A suicide bomber killed at least five people at a crowded night spot in the city of Beni in the eastern Democratic Republic of Congo Saturday, local officials reported.
Officials blamed the Allied Democratic Forces (ADF) militia, one of the deadliest armed groups in the region and claimed by the Islamic State group as its central Africa arm.
"The suicide bomber, prevented by security from gaining access to the bar, packed with clients, activated the bomb at the entrance," said a statement from military officials running North Kivu province.
Another 13 people were being treated for their wounds in hospitals, the statement added, describing the death toll as provisional.
Shortly after the blast, Narcisse Muteba, the colonel running the city during the state of emergency in the east of the country, had called on residents to return to their homes for their own safety.
An AFP correspondent saw the remains of three bodies at the site of the explosion, the In Box restaurant. The remains of tables, chairs, bottles and glasses were scattered across the blast site.
One city hall source told AFP that two children were among the dead, as well as two local officials.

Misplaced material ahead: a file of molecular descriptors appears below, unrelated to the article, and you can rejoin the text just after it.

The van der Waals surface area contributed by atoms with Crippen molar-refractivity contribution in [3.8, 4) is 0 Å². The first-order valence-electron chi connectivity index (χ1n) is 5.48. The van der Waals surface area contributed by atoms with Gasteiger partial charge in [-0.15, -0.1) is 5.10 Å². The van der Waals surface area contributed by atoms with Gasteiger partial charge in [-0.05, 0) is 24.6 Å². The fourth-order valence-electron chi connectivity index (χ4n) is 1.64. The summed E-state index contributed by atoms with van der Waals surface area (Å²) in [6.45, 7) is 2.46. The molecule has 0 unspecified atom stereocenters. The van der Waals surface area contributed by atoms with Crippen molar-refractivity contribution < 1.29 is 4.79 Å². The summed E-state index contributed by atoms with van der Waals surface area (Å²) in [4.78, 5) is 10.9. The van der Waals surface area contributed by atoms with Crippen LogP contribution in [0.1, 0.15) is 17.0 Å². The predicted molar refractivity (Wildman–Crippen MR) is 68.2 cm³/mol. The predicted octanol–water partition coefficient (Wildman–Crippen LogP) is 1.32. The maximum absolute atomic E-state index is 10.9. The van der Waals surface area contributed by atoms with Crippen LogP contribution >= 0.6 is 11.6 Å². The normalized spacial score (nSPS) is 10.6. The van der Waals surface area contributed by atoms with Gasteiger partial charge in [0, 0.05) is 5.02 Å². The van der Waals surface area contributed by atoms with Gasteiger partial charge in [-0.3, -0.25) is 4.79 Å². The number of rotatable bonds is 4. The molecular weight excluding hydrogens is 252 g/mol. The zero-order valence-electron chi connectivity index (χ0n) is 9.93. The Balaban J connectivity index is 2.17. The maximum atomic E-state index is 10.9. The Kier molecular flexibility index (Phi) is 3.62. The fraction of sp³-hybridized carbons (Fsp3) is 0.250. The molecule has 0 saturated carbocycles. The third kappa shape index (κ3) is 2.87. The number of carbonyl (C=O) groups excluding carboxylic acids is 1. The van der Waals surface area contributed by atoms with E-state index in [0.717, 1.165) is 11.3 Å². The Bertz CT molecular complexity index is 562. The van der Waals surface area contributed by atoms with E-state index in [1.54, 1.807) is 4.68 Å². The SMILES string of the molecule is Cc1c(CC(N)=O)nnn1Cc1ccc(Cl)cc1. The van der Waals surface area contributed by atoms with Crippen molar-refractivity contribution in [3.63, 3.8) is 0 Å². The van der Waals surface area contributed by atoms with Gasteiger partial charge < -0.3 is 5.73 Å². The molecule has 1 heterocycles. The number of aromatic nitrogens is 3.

More than 30 people were celebrating Christmas there when the bomb went off, two witnesses told AFP.
"I was sitting there," local radio presenter Nicolas Ekila told AFP. "There was a motorbike parked there. Suddenly the motorbike took off, then there was a deafening noise."
A police vehicle took the wounded to a nearby medical centre, which was immediately sealed off.
Operations against the ADF
On June 27 in Beni, a blast from a improvised bomb at a Catholic church wounded two women, the same day a man died when the bomb he was carrying went off.
The day before, another device blew up near a service station without doing any damage. The authorities blamed those attacks on the ADF.
Beni, in North Kivu province on the DRC's eastern border with Uganda, has been the site of regular clashes between the army and the ADF.
North Kivu and neighbouring Ituri province have been under a "state of siege" since May, an emergency measure in which the military has taken effective control but which so far has not succeeded in stopping the attacks from the armed militia.
On November 30, the DRC and Uganda launched a joint operation against the ADF in the east of the country to try to quell the bloody ADF attacks. Uganda has also blamed the group for a string of attacks on its territory.
The ADF was historically a Ugandan rebel coalition whose biggest group comprised Muslims opposed to Ugandan President Yoweri Museveni.
But it established itself in eastern DRC in 1995, becoming the deadliest of scores of outlawed forces in the troubled region.
It has been blamed for the killings of thousands of civilians over the past decade in the DRC, as well as for bombings in the Ugandan capital Kampala.
The Islamic State group presents the ADF as its regional branch -- the Islamic State Central Africa Province, or ISCAP.
On March 11 this year, the United States placed the ADF on its list of "terrorist groups" affiliated with IS jihadists.